World War 2 on the British Home Front: Criminal Vi...

I write a crime series set in World War 2 London. It features Frank Merlin, a tough Scotland Yard detective battling domestic crime as his country struggles for survival against Germany’s might. I chose this period as the setting for my books not only because of a long-standing fascination with the war, but also because the wartime years were a boom period for crime in Britain. Between 1939 and 1945, reported crime in England and Wales grew by nearly sixty per cent. There were a number of key factors behind this rise. The blackout and the chaos caused by the German bombing raids made it easier for criminals to go about their business....

CONEY ISLAND AVENUE Behind the Book

A SHORT HISTORY OF GRAVESEND The street where I was born and raised in Gravesend, and those surrounding, was populated by Italian immigrants and their first-generation American children with very few exceptions—one of those exceptions being my mother who was a Russian-Jew from Kiev. The Dutch were the first to colonize the western edge of what was then The Long Island, bordered by the Atlantic Ocean, the Long Island Sound and the East River. Breuckelen originally included six parishes—the first, Gravesend, was settled in 1643 by English Quakers who were granted the land from the Dutch. The town was annexed by the City of Brooklyn in 1894...

Behind the Book: Dana King

I’m from Penns River. Not Penns River by name, but the three small cities that make up the city in my books. Born in one (the hospital has since closed and become an urgent care/testing facility), taken home to another (the apartment has since burned down), and grew up in the third (my parents still live in the house). All three combined cover 16.6 square miles (the rural township that makes up “unincorporated Neshannock County” is another 15.2 with 2,240 people crammed into it.) For comparison purposes, the land area of Manhattan Island is 22.8 square miles. These are not metropolii. The average household income is about three-quarters the...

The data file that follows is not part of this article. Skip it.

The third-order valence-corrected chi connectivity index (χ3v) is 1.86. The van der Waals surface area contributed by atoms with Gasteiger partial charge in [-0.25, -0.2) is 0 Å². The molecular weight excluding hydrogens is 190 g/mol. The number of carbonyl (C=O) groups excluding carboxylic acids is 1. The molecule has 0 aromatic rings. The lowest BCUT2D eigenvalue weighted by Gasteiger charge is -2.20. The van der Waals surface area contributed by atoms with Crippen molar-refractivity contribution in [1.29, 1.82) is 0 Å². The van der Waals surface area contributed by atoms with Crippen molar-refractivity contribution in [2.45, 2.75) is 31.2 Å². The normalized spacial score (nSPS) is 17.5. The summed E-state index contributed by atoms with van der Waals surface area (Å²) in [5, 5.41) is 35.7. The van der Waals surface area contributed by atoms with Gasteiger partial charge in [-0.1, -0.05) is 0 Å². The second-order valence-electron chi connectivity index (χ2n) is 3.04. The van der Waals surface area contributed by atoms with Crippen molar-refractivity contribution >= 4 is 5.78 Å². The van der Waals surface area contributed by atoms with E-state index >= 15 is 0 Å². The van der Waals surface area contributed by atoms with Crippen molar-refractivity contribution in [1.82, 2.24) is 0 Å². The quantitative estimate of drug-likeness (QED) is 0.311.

Behind the Book David E. Grogan

  I have always loved veterans’ stories. My dad was an Air Force fighter pilot in the 1950s, so there was no shortage of military tales to go around. Some of my favorites involved pilot candidates washing out of flight school because they passed out while getting their shots; an Air Force dentist reading instructions out of a manual while another dentist carried out those instructions on my dad’s teeth; and my dad dropping my mother off at the base hospital to deliver me because he had just returned from a training mission (he did come back after a nap). On a more somber note, he told us how his F-89 Scorpion carried nuclear tipped...

Behind the Book: Eating Dinner With Ninjas

When I started writing Betrayal at Iga, I knew the story would take my protagonists, ninja detective Hiro Hattori and Portuguese Jesuit Father Mateo, away from their usual stomping grounds in 16th century Kyoto and into the mountainous province of Iga—historical home of the infamous Iga ninja ryu. Although my protagonist, Hiro, is fictitious, the Iga ninja clan was very real. The ninjas of Iga were spies and assassins, trained not only in killing but in various methods of espionage. During the 16th century, the clan was run by Hattori Hanzō—also called “Devil Hanzō”—a brilliant (and ruthless) leader and one of Japan’s most famous historical...

My Evolution into a Domestic Thriller Writer

Years ago, I was the proud author of a procedural series about a federal prosecutor in New York. I loved writing those books, and they came pretty naturally to me, given that I’d actually been a federal prosecutor in New York. Write what you know, the old adage goes, and I definitely knew about narcotics and gangs and murder investigations. But there were a lot of other things I knew that didn’t fit into the neat format of the procedural, which demanded so much space for –well, procedure. I hankered to write about those things, too. When I think about the classics of crime fiction that I find most compelling as a reader, I have to confess...